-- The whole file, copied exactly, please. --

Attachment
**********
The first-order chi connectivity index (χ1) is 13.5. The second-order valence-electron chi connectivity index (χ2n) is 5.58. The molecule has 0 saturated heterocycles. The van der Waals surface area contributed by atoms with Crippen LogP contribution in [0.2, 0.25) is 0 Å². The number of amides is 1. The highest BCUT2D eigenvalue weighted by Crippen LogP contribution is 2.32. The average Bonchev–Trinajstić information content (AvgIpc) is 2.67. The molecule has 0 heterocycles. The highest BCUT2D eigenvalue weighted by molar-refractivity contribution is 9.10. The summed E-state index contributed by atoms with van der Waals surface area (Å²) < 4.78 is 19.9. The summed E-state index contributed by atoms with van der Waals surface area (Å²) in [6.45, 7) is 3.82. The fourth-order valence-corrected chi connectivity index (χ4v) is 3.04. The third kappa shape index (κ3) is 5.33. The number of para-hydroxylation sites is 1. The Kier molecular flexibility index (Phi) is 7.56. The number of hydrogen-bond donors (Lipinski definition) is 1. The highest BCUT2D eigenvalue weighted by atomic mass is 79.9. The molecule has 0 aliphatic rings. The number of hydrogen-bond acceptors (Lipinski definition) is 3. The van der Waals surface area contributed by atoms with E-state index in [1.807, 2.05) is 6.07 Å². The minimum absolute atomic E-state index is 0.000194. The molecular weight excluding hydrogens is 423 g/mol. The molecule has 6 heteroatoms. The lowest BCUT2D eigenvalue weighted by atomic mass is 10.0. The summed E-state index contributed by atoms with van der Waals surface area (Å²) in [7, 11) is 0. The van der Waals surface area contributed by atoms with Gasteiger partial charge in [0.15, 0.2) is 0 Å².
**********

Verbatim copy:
The first-order chi connectivity index (χ1) is 13.5. The second-order valence-electron chi connectivity index (χ2n) is 5.58. The molecule has 0 saturated heterocycles. The van der Waals surface area contributed by atoms with Crippen LogP contribution in [0.2, 0.25) is 0 Å². The number of amides is 1. The highest BCUT2D eigenvalue weighted by Crippen LogP contribution is 2.32. The average Bonchev–Trinajstić information content (AvgIpc) is 2.67. The molecule has 0 heterocycles. The highest BCUT2D eigenvalue weighted by molar-refractivity contribution is 9.10. The summed E-state index contributed by atoms with van der Waals surface area (Å²) < 4.78 is 19.9. The summed E-state index contributed by atoms with van der Waals surface area (Å²) in [6.45, 7) is 3.82. The fourth-order valence-corrected chi connectivity index (χ4v) is 3.04. The third kappa shape index (κ3) is 5.33. The number of para-hydroxylation sites is 1. The Kier molecular flexibility index (Phi) is 7.56. The number of hydrogen-bond donors (Lipinski definition) is 1. The highest BCUT2D eigenvalue weighted by atomic mass is 79.9. The molecule has 0 aliphatic rings. The number of hydrogen-bond acceptors (Lipinski definition) is 3. The van der Waals surface area contributed by atoms with E-state index in [1.807, 2.05) is 6.07 Å². The minimum absolute atomic E-state index is 0.000194. The molecular weight excluding hydrogens is 423 g/mol. The molecule has 6 heteroatoms. The lowest BCUT2D eigenvalue weighted by atomic mass is 10.0. The summed E-state index contributed by atoms with van der Waals surface area (Å²) in [7, 11) is 0. The van der Waals surface area contributed by atoms with Gasteiger partial charge in [0.15, 0.2) is 0 Å².